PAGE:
You can use a legend to explain the symbols used on the plan.
The fee is based on the non-domestic rateable value of the premises. You must include the correct fee with your application.
You can find details of your non-domestic rateable value on the Valuation Office Agency website.
If more than 5000 people are allowed on the premises then an additional fee will be due.
Notifying responsible authorities
You must submit a full copy of the application and all the accompanying documents to each of the responsible authorities (for example the Police and Fire Brigade) on the day you apply for your licence. If you do not do this, your application will be invalid.
You do not need to send a full copy of your application to the responsible authorities when you make an online application through GOV.UK, as we will fulfil this requirement
Advertise the application
You must advertise your application in the local newspaper and with a site notice(s). .
The newspaper notice must be published in a local newspaper on at least one occasion during the period of ten working days starting on the day after the day on which the application was given. A copy of the newspaper advertisement should be forwarded to us.
Download a template for the newspaper advert.
Contact details for the newspapers suitable for the advertisements is as follows:Wandsworth Guardian
Newsquest South & West London
Floors 9 & 10, Quadrant House
Wandsworth and South London Press
South London Press (1865) Ltd
221-241 Beckenham Road
You must advertise your application at the premises. This notice must be displayed prominently at or on the premises to which the application relates detailing the application. The poster must be displayed where it can be conveniently read by the public.
The poster must be displayed for a minimum of 28 days starting on the day after the day on which the application was given to the licensing authority. It should be equal or larger than A4, of pale blue colour, printed legibly in black ink or typed in black in a font of a size equal to or larger than 16.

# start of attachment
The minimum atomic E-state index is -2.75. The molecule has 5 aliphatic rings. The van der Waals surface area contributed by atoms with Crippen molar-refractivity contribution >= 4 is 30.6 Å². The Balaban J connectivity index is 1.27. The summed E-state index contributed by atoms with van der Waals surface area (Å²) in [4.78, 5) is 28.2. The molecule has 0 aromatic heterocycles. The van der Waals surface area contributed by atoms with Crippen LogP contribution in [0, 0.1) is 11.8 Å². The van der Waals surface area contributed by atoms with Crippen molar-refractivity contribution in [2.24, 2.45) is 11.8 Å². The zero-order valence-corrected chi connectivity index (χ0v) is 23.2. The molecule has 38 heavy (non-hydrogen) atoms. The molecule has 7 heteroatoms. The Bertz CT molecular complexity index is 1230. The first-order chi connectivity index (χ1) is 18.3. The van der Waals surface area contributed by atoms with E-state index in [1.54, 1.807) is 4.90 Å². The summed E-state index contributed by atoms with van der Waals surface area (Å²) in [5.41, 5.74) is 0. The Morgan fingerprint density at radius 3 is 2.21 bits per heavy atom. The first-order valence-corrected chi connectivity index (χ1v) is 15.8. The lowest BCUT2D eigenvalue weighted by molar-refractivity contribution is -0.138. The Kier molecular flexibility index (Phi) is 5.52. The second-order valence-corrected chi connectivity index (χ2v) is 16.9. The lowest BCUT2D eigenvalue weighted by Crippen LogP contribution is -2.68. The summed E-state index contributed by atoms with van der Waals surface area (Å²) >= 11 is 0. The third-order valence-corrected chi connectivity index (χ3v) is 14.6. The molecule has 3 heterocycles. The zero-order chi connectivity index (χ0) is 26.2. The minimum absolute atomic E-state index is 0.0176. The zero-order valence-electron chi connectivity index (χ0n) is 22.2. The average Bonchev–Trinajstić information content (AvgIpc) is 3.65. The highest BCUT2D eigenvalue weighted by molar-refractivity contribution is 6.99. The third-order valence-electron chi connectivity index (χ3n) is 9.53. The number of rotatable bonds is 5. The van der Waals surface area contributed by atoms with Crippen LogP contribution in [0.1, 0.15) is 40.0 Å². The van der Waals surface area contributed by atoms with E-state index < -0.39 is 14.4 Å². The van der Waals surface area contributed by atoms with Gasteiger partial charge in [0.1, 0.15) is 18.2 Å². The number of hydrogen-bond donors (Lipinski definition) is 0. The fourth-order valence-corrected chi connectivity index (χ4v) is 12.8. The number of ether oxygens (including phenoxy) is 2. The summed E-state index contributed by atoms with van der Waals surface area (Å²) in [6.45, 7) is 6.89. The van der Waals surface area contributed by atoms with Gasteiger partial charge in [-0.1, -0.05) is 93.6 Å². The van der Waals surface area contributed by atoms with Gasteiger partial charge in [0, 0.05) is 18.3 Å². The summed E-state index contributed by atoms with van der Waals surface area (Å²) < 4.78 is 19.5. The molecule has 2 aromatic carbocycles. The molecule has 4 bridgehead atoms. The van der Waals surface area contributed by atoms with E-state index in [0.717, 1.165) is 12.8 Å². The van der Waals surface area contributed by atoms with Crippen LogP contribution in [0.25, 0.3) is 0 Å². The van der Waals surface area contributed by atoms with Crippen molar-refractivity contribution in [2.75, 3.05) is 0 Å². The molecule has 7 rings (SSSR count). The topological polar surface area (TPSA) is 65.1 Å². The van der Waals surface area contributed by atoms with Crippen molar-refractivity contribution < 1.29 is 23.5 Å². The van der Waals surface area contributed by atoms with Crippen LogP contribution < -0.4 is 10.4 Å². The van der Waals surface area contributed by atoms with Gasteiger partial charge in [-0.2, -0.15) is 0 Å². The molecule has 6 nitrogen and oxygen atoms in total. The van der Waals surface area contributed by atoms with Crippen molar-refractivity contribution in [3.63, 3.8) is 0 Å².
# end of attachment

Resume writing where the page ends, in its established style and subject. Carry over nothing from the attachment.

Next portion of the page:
Download a template for the site notice.
What happens next?
We will check that:
- The application is correctly completed
- The responsible authorities have a copy
- If has been advertised correctly
If there is a problem
If there is a problem with the application, we may contact you for further information or return the application (or part of it) for your attention. Until these problems are solved your application is not valid and the consultation period will not start.
How long does it take to decide on an application?
There is a legal 28 day consultation period during which representations can be made both in favour, or against an application. See making representations for more information.
If we receive no representations within the 28 days we will grant your application as applied for, subject to the conditions offered in your operation schedule.
What happens if representations are received?
Where we receive relevant representations, we will hold a hearing of our Licensing Committee to decide on the application (unless all parties agree that a hearing is not necessary). We will tell you about the arrangements for the hearing.
After the Licensing Committee has heard all parties it will make its decision. It may:
- Grant the variation as applied for
- Grant the variation but modify the conditions of the licence, or reduce the hours of licensable activity
- Reject the whole or part of the application
This decision is usually made at the time of the hearing. This will be confirmed in writing with the reasons for the decision along with information on what you need to do if you want to appeal.
Both the applicant and anyone making representations can appeal to the local magistrates' court if they are dissatisfied with the decision.
See appeal against a licensing decision for more information.